Private sector could ease health care problems
by Mitchell Schnurman
November 09, 2013
Source: Dallas Morning News
Obamacare could use some help from private enterprise, and legions are ready to step up. If only the president would embrace them.
Brokers and insurance companies, which were often demonized in the run-up to health reform, could become valuable allies in turning around the debacle now. They have a profit motive, a once-in-a-generation chance to expand the business, and a history of enrolling people in insurance.
They also don't carry the same political baggage.
"My customers call about insurance, and they say, 'I don't want Obamacare, and I don't want to call the government,'" said Mike Bilbrey, a broker in Fort Worth since 1972.
President Barack Obama has often said he's open to ideas to improve the health law. Here's an easy one: While waiting for HealthCare.gov to get fixed, tell people to "Try your broker." Or even suggest that they call insurers directly.
These private players share the same goal - getting more people covered - and have many folks on the case. (One example: 228 members of the Texas Association of Health Underwriters are certified to sell plans on the federal exchange.)
Ultimately, HealthCare.gov has to be fixed because it's the only way to get the federal subsidies Obamacare provides. But until then, people can make a lot of progress finding the right plan.
In the debate over the health law, brokers were often targeted as "middlemen," and many believed they were being squeezed out. Limits on overhead sliced commissions for agents. And the federal government awarded grants to "navigators" to assist buyers; that's a role that brokers have always played, and brokers already have training and certification.
The law's architects saw them as expenses, soon to be made obsolete by new technology.
"With the federal website, they thought brokers wouldn't be necessary, but they were wrong," said Tom Baker, an insurance expert at the University of Pennsylvania Law School.
He believes the White House will shift course and that brokers have a chance to add real value because health insurance remains a complicated product. Several brokers expect HealthCare.gov to add a link soon so that shoppers can find a local agent to help with the process.
A few years ago, brokers nationwide boosted sales of federally sponsored policies for people with pre-existing conditions. Initially, the government offered no commissions and had trouble enticing enrollees. After bringing brokers on board, enrollment climbed.
In Texas, brokers also signed up close to 2,000 people for a low-income children's health plan, broker Carolyn Goodwin of Dallas said.
The attention on health care has boosted business for Bilbrey. He asks about health history, explains the trade-off on deductibles and premiums, and reviews the options in North Texas. For some, doctor and hospital networks are paramount.
He emails price quotes, recommends a plan and sometimes helps with the application.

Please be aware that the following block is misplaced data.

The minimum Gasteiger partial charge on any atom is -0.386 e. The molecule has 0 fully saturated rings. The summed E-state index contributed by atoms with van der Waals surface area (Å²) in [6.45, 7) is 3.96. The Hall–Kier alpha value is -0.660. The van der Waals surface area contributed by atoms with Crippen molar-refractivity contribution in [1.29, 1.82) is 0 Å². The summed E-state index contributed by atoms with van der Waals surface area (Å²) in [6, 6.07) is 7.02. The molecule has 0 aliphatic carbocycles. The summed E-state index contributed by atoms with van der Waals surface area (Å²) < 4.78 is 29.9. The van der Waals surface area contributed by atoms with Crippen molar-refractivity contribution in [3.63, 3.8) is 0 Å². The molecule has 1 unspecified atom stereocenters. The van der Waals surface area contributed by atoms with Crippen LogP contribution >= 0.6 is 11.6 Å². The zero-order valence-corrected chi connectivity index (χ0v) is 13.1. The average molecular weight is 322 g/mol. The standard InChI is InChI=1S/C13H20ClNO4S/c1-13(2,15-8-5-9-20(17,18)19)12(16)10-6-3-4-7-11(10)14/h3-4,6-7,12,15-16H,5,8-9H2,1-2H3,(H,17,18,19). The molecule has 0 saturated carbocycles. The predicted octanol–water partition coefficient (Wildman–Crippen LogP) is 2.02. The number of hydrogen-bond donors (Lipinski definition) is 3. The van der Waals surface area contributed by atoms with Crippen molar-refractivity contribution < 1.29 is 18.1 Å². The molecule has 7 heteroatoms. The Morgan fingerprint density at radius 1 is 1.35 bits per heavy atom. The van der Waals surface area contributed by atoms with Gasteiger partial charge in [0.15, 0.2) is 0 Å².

Many customers buy individual insurance outside the federal exchange because their income is too high to qualify for a subsidy. Others must formally apply for the subsidy, and that's when they go to HealthCare.gov. Bilbrey said 15 clients have applied for a subsidy, and all are awaiting approval.
"Some people are panicky, but there's plenty of time," said Bilbrey, co-owner of Creative Insurance Concepts.
There's no extra charge for using a broker because the insurer pays the commission. The price is the same whether they buy through a broker, insurer or HealthCare.gov.
Understanding and analyzing the plans can be difficult. Bilbrey said many clients take two to three weeks to mull the choices. In Massachusetts, the pioneer in health exchanges, an executive said there were 18 website visits for every purchase in the early days; that shows people do a lot of shopping before they're ready to buy.
Turning to brokers
Many sources can speed the process. Several online brokers agreed to help the government with enrollment. In a recent letter to Obama, eHealth offered to handle sign-ups on all federal exchanges.
Some providers, such as Blue Cross and Blue Shield of Texas, have detailed websites that are ideal for window shopping. They deduct estimated subsidies from the monthly premium, alleviating some sticker shock. They also have toll-free numbers for talking with a representative.
While insurers offer their plans only, Dallas shoppers can also go to Cigna and Aetna to see other offers in the individual market. Or ask a broker to compare plans.
HealthCare.gov has improved, too, with easier shopping options.
Brokers are probably getting about $150 in commissions, estimated Devon Herrick, a senior fellow at the National Center for Policy Analysis in Dallas. That's labor-intensive for the return, so many prefer to meet with large groups or company owners who have many potential customers.
Many brokers still resent the caps on overhead and federal grants to navigators, who had to be trained for a similar mission.
"The administration made enemies of brokers," Herrick said.
It needs them as frenemies now.